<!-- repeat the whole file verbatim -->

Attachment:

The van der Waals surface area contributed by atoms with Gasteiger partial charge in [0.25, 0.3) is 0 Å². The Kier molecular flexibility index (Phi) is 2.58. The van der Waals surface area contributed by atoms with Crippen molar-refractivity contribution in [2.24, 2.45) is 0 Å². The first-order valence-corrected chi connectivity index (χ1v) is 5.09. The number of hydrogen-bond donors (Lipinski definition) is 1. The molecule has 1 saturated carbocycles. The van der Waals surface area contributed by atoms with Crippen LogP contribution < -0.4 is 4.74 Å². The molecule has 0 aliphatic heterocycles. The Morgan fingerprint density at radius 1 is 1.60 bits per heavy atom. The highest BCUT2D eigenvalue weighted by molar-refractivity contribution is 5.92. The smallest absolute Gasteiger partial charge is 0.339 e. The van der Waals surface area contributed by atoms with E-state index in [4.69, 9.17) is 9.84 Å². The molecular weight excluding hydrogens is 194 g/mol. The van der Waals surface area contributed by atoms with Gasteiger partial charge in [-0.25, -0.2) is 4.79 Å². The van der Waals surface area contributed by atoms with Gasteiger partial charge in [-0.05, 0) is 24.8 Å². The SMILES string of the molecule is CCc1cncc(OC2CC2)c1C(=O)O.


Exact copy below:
The van der Waals surface area contributed by atoms with Gasteiger partial charge in [0.25, 0.3) is 0 Å². The Kier molecular flexibility index (Phi) is 2.58. The van der Waals surface area contributed by atoms with Crippen molar-refractivity contribution in [2.24, 2.45) is 0 Å². The first-order valence-corrected chi connectivity index (χ1v) is 5.09. The number of hydrogen-bond donors (Lipinski definition) is 1. The molecule has 1 saturated carbocycles. The van der Waals surface area contributed by atoms with Crippen LogP contribution < -0.4 is 4.74 Å². The molecule has 0 aliphatic heterocycles. The Morgan fingerprint density at radius 1 is 1.60 bits per heavy atom. The highest BCUT2D eigenvalue weighted by molar-refractivity contribution is 5.92. The smallest absolute Gasteiger partial charge is 0.339 e. The van der Waals surface area contributed by atoms with E-state index in [4.69, 9.17) is 9.84 Å². The molecular weight excluding hydrogens is 194 g/mol. The van der Waals surface area contributed by atoms with Gasteiger partial charge in [-0.25, -0.2) is 4.79 Å². The van der Waals surface area contributed by atoms with Gasteiger partial charge in [-0.05, 0) is 24.8 Å². The SMILES string of the molecule is CCc1cncc(OC2CC2)c1C(=O)O.